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​Cihat Şen, ​Nicola Volpe

Cecilia Villalain, Daniel Rolnik, M. Mar Gil

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Murat Yayla

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Resul Arısoy

Investigation of folic acid, vitamin B12, vitamin B6 and homocysteine levels in preeclamptic pregnancies

Ahmet Kale, Ebru Kale, Nurten Akdeniz, Mahmut Erdemoğlu, Ahmet Yalınkaya, Murat Yayla

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Investigation of folic acid, vitamin B12, vitamin B6 and homocysteine levels in preeclamptic pregnancies. Perinatal Journal 2006;14(1):31-36

Author(s) Information

Ahmet Kale1,
Ebru Kale2,
Nurten Akdeniz1,
Mahmut Erdemoğlu1,
Ahmet Yalınkaya1,
Murat Yayla3

  1. Dicle Üniversitesi Tıp Fakültesi, Kadın Doğum Anabilim Dalı- Diyarbakır TR
  2. Dicle Üniversitesi Tıp Fakültesi, Biyokimya Anabilim Dalı- Diyarbakır TR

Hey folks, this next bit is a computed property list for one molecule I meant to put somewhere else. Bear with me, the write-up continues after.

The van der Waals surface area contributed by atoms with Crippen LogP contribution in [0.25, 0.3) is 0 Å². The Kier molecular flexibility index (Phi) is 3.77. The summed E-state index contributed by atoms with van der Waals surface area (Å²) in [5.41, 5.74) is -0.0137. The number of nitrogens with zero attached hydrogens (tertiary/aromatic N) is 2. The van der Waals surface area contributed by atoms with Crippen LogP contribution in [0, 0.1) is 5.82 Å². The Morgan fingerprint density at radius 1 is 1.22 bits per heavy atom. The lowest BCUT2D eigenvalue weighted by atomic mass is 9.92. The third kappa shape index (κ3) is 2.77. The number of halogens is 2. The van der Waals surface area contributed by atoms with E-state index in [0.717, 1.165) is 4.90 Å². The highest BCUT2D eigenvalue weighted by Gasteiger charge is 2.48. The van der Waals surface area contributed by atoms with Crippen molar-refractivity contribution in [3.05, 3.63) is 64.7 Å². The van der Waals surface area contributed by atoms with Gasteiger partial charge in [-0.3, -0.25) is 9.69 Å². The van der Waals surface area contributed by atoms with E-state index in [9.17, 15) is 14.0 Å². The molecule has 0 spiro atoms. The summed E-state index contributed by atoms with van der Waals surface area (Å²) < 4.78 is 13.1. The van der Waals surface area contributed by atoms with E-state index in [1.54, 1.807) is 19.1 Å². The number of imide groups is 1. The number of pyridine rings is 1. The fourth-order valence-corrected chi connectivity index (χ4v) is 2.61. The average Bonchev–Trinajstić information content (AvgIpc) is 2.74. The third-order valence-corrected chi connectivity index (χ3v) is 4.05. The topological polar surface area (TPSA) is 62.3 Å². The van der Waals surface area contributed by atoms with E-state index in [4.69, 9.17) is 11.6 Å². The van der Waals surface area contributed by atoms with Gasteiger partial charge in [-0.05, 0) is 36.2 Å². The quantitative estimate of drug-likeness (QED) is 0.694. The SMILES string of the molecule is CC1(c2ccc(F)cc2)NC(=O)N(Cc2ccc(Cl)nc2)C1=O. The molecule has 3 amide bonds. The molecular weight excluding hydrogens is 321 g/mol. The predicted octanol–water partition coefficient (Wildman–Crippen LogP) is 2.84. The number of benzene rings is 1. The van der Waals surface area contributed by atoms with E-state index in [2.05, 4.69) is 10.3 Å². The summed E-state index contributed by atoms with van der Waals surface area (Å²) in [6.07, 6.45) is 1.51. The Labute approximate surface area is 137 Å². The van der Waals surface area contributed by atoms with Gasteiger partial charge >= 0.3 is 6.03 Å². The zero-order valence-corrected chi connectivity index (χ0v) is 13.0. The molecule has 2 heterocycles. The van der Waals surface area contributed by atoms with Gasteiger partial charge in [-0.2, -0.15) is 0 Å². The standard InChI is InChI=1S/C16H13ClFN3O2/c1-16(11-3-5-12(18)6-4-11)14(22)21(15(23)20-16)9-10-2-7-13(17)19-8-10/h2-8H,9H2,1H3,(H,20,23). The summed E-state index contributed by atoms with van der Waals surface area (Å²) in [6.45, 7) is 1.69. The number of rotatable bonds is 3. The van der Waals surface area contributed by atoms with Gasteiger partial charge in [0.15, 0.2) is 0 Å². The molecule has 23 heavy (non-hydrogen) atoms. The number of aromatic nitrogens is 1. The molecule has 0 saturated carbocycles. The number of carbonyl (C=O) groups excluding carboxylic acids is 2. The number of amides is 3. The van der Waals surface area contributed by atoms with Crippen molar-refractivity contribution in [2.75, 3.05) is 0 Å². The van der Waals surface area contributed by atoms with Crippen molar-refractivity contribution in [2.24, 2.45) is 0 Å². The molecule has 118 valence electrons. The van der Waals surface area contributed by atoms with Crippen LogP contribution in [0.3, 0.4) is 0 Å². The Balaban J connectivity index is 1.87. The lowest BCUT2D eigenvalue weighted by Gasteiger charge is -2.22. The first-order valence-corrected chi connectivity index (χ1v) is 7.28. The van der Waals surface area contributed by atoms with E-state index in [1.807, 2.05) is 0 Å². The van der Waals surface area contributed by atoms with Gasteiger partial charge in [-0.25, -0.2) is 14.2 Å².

3. Haseki Hastanesi, Kadın Doğum Kliniği- İstanbul TR
Publication History
Conflicts of Interest

No conflicts declared.

To investigate the relationship between preeclampsia and serum folic acid, serum B12, plasma vitamin B6 (pyridoxal-5’-phosphate) and plasma homocysteine levels.
100 pregnant women with preeclampsia and 74 healthy pregnant women were included in the study from September
2004 to August 2005. Serum vitamin B12, folic acid and plasma vitamin B6 and homocysteine levels were measured in all patients at their third trimester of pregnancy
Vitamin B12 serum levels in the preeclamptic and the control group were similar (117.44±42.03 pg/ml in the preeclamptic group and 136.07±59.01 pg/ml in the control group, p>0.05 ). Vitamin B6 (pyridoxal-5’-phosphate) plasma levels in preeclampsia group were lower than control group (6.40±2.91µg/l in preeclampsia group and 11.15±5.76 µg/l in the control group p<0.001). Folic acid serum levels in the preeclampsia group were lower (5.43±3.08 ng/ml in the control, 8.00±5.1 ng/ml, in the preeclamptic group, p<0.001). Homocysteine plasma levels were significantly higher in the preeclampsia group than control group (10.50±6.21 µmol/L in the preeclamptic group and 6.54.±2.64 µmol/L in the control group, p<0.001).
 High homocysteine level and low folic acid and vitamin B6 levels play a role in the pathogenesis of preeclampsia. 

Preeclampsia, homocysteine, folate, vitamin B6, vitamin B12.